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Gov. candidates speak on housing, health care

Pledge support for single-payer, more affordable housing during GBIO forum

Yawu Miller
Yawu Miller is the former senior editor of the Bay State Banner. He graduated from Dartmouth College in 1990 and has written for the Banner since 1988.... VIEW BIO
Gov. candidates speak on housing, health care
Jay Gonzalez and Bob Massie during the GBIO forum. Banner Photo

The two Democratic gubernatorial candidates appearing on the Sept. 4 ballot had two questions to answer at the Greater Boston Interfaith Organization’s recent forum at the Boston Teachers Union hall in Dorchester.

Organizers with GBIO asked the candidates whether they would commit to increasing funding for home ownership assistance by at least $10 million a year for at least five years and whether they would direct the state’s Public Health commissioner to opposed or stop hospital mergers determined to increase costs for consumers.

Former state Administration and Finance Secretary Jay Gonzalez and activist and author Bob Massie both answered in the affirmative to the questions. Their answers, limited to one minute each, gave some insights into the differences between the two candidates seeking to unseat incumbent Republican Gov. Charlie Baker in the Nov. 6 election.

Responding to the affordable housing question, Massie said, “My answer is, of course, yes. This is only a drop in the bucket.”

Massie used the rest of his minute to talk about how the state’s housing affordability crisis is one outcome of what he says is an “underlying structural failure” in the state’s economy.

“I’m from Somerville,” he said. “I’ve seen what the damage can be and I think there are many things we can do. Land trusts, new forms of ownership, new forms of capital. Putting a tax on the super-wealthy piggy banks in the sky that stand empty.”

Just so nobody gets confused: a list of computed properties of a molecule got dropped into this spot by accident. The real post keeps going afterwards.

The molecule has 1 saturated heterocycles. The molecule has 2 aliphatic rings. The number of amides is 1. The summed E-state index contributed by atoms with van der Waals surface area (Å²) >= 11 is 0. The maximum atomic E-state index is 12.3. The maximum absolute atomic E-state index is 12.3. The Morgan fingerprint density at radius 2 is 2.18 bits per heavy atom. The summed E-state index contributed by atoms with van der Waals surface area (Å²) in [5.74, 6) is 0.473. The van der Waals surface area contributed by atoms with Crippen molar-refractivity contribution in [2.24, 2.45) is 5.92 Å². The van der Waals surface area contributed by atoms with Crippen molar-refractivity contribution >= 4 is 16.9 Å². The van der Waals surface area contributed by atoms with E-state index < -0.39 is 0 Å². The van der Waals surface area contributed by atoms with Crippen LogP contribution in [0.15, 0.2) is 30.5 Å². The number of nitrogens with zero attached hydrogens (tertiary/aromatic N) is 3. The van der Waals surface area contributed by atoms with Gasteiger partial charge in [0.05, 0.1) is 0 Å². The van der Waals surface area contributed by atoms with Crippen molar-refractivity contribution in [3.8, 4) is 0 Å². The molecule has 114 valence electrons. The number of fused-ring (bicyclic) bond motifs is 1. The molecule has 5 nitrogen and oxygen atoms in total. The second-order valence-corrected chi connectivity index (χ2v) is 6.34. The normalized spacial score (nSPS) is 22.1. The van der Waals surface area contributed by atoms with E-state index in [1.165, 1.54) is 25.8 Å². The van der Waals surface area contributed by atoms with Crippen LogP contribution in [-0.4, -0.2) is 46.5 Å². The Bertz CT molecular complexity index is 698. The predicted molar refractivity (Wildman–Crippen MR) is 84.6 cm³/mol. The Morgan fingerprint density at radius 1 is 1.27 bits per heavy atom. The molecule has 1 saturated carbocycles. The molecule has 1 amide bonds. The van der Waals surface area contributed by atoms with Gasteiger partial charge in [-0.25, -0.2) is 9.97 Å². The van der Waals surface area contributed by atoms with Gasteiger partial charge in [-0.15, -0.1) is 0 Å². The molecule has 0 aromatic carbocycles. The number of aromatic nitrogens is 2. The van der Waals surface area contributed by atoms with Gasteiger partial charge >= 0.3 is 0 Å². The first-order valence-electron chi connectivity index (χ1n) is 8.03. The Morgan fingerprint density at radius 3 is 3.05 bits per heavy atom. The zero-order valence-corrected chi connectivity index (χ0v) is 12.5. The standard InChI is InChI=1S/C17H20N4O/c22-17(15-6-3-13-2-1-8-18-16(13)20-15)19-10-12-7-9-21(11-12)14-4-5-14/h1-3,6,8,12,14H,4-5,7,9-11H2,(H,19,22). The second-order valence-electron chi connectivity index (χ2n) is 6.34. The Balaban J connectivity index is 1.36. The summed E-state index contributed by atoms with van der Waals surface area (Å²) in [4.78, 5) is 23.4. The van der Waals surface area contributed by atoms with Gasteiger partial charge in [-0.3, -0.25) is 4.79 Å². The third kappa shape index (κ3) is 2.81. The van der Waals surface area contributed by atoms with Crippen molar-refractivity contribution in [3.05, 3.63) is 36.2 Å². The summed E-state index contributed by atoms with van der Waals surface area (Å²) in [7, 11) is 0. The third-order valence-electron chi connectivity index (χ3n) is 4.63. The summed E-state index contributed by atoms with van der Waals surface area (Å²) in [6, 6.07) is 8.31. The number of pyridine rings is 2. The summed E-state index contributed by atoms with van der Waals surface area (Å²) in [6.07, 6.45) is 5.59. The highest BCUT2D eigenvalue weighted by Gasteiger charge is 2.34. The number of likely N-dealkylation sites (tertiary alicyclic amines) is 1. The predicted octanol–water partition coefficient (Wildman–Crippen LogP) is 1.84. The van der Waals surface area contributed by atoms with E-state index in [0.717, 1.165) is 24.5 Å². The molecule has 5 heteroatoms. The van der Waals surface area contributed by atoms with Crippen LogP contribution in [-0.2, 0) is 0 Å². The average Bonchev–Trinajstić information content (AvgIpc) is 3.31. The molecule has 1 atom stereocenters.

Gonzalez initially said he would not say yes or no to a specific dollar amount for a specific program.

“What I can say ‘yes’ to is, we desperately need to invest more in affordable housing programs, and as governor I will significantly increase investment in those programs,” Gonzalez said. “As you mentioned, we have a crisis all across this state and we need to address it.”

Later pressed for a yes or no answer, Gonzalez said “yes,” adding that he would likely spend more.

Gonzalez said he would increase the state’s matching funds under the Community Preservation Act, through which municipalities levy a surcharge on property taxes to pay for affordable housing, open space and historical preservation. Gonzalez said the state should pay for 50 percent of projects funded under the program.

“We’ve got a huge homeownership gap between people of color and white people in this state,” he said. “And we need to be intentional about that as well.”

Health care

Asked about blocking costly hospital mergers, both said they would, but the pair sparred over their records on health care issues.

“This is an area where I’ve had some experience,” Gonzalez said. “When I worked for Governor Patrick, I was his point person for negotiating health care cost control legislation in 2012 that created the Health Policy Commission among other things, and it’s shined a spotlight on this and other mergers and it’s stopped some that would have increased costs.”

He said the rising cost of health care in Massachusetts is a symptom of a broken health care system, adding that as governor he would “move toward a single-payer health care system.”

“This is a former health insurance CEO telling you we need to get rid of health insurance companies, and I’m comfortable doing it,” he said.

To draw a contrast with Gonzalez, Massie cited his childhood experience suffering through hemophilia, watching his parents struggle to pay for health care costs.

“I have been committed to single payer health care for 40 years,” he said. “I just want to say, because you need to know this, I appreciate that Jay is for it. Three years before now he ran a health care company that supported a different model. And just at the beginning of the race he said, ‘I’ll explore it.’ My commitment is rock solid. I have been a movement leader. I know how to bring it to fruition.”

The forum, which drew 537 congregants from churches, synagogues and mosques in the Greater Boston area, gave GBIO an opportunity to weigh in on policy issues before elections are held. A third question GBIO members posed to the candidates was, “If elected the Democratic candidate for Governor, will you commit to attending a large action similar to this one for the general election in October?” Both candidates answered in the affirmative.

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